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FLUXXlab shows us how we're part of the energy cycle

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March 18, 2010

Schematic of FLUXXlab's Revolution Door, a power-generating revolving door

Schematic of FLUXXlab's Revolution Door, a power-generating revolving door

Image Gallery (7 images)

Here’s how the natural energy cycle works: the sun creates energy when it causes the plants to grow, the plants create energy when they’re eaten by animals, the animals and the plants create energy when they’re consumed by people, and then the people create energy when they do things like open doors. That’s sort of the idea, anyway, and it’s one that New York architectural designers Carmen Trudell and Jenny Broutin have tried to express through their design firm, FLUXXlab. They have created several clever devices designed to convert human energy into electricity, and to educate people on their place within the energy cycle.  

Expanded schematic of FLUXXlab's Revolution Door

The Revolution Door

FLUXXlab’s most talked-about concept is without a doubt their energy-harvesting revolving door. Called the Revolution Door, it will consist of lightweight door panels joined to a central core, which is attached at the top to a circular wire coil array, a rotating magnet array, and a gear/flywheel assembly. When people push on the door panels as they go in or out of the building, the gears will amplify the spinning motion, the flywheel will smooth it out, and the arrays will convert it to electricity.   The inner workings will be visible via a glass enclosure, and the door’s power output will be displayed on an electronic wall display, so users will be aware of both how they’re generating electricity, and how much they’re generating. New York University has provided a grant to get a prototype Revolution Door installed on its campus.

Schematic of FLUXXlab's Door Dynamo

The Door Dynamo

A simpler device, designed for use on regular, non-revolving doors, preceded the Revolution Door. The Door Dynamo, as it’s called, combines a hand-crank flashlight dynamo with an automatic door closer to convert kinetic door-opening/closing energy into electricity. The device was used in a study at Columbia University’s Lerner Hall cafeteria, where the amount of energy harvested by the Door Dynamo was compared to the amount of calories consumed and spent by its users.

Schematic of FLUXXlab's Powerslide

The Powerslide

Similar to the Door Dynamo, the Powerslide converts the sliding motion of things like windows, drawers and sliding doors into electricity, via an alternator.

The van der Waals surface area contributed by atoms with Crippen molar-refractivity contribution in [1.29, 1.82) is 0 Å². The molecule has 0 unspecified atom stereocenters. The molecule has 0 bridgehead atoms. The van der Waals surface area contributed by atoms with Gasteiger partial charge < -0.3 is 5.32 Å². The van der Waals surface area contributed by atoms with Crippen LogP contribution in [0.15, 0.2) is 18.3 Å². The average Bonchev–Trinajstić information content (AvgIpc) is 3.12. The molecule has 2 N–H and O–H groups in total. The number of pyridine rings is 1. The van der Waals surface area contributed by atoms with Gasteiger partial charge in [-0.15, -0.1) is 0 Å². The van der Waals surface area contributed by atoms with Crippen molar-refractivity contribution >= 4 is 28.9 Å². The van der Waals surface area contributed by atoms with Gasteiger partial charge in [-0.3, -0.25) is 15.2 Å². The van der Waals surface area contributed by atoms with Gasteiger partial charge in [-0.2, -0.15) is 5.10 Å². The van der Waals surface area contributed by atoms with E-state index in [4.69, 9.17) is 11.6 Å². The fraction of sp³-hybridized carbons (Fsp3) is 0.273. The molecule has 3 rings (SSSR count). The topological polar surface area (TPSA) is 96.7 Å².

Depending on how busy the building is, the amounts of electricity generated by the Door Dynamo and Powerslide might be relatively negligible. Both of these items, however, were designed as much to educate people as to power their buildings - as it says on the FLUXXlab website, regarding the Revolution Door, “[it] will directly communicate a single person's contribution to an energy cycle possible through the metabolic relationship between people, technology, and architecture.”

For another example of a power-generating revolving door, check out the one developed two years ago by Dutch door manufacturer Royal Boon Edam.

About the Author
Ben Coxworth An experienced freelance writer, videographer and television producer, Ben's interest in all forms of innovation is particularly fanatical when it comes to human-powered transportation, film-making gear, environmentally-friendly technologies and anything that's designed to go underwater. He lives in Edmonton, Alberta, where he spends a lot of time going over the handlebars of his mountain bike, hanging out in off-leash parks, and wishing the Pacific Ocean wasn't so far away.   All articles by Ben Coxworth
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4 Comments

Dig the concept. I have a feeling once we're wearing clothes that generate electricity, using sidewalks and doors that capture energy, we'll feel like we're walking through jello.

Here's a great article explaining the thermal advantages of revolving doors in office buildings: http://www.slate.com/id/2196201/

Moejurray
19th March, 2010 @ 08:49 am PDT

The intro to this article is in error. Energy can be neither created nor destroyed except in a nuclear reaction which converts matter to energy. So the sun creates energy, but all the other references to energy in the intro are conversions of energy from one form to another.

The writer needs to review the laws of physic.

gmhyde
19th March, 2010 @ 01:01 pm PDT

gmhyde wrote "The writer needs to review the laws of physic." and so should this writter. Do you have a clue??

"Energy can be neither created nor destroyed except in a nuclear reaction which converts matter to energy. So the sun creates energy..." Wrong, wrong, wrong.

Energy can be neither created nor destroyed except NOTHING. Not even in the sun.

And who will enjoy moving any door that moves like it's made from granite?

offthegrid
3rd June, 2010 @ 08:04 am PDT

gmhyde and offthegrid: Every time you exert energy you convert mass into energy- this is possible because in essence all matter is created out of energy. It might not be created in the sense that you're thinking of, but matter does breakdown to "create" usable energy.

also offthegrid: there are regulations which forbid a door from requiring too much force to be opened, so their door would be compliant with those regulations.

Monika Nowak
24th February, 2014 @ 07:44 am PST
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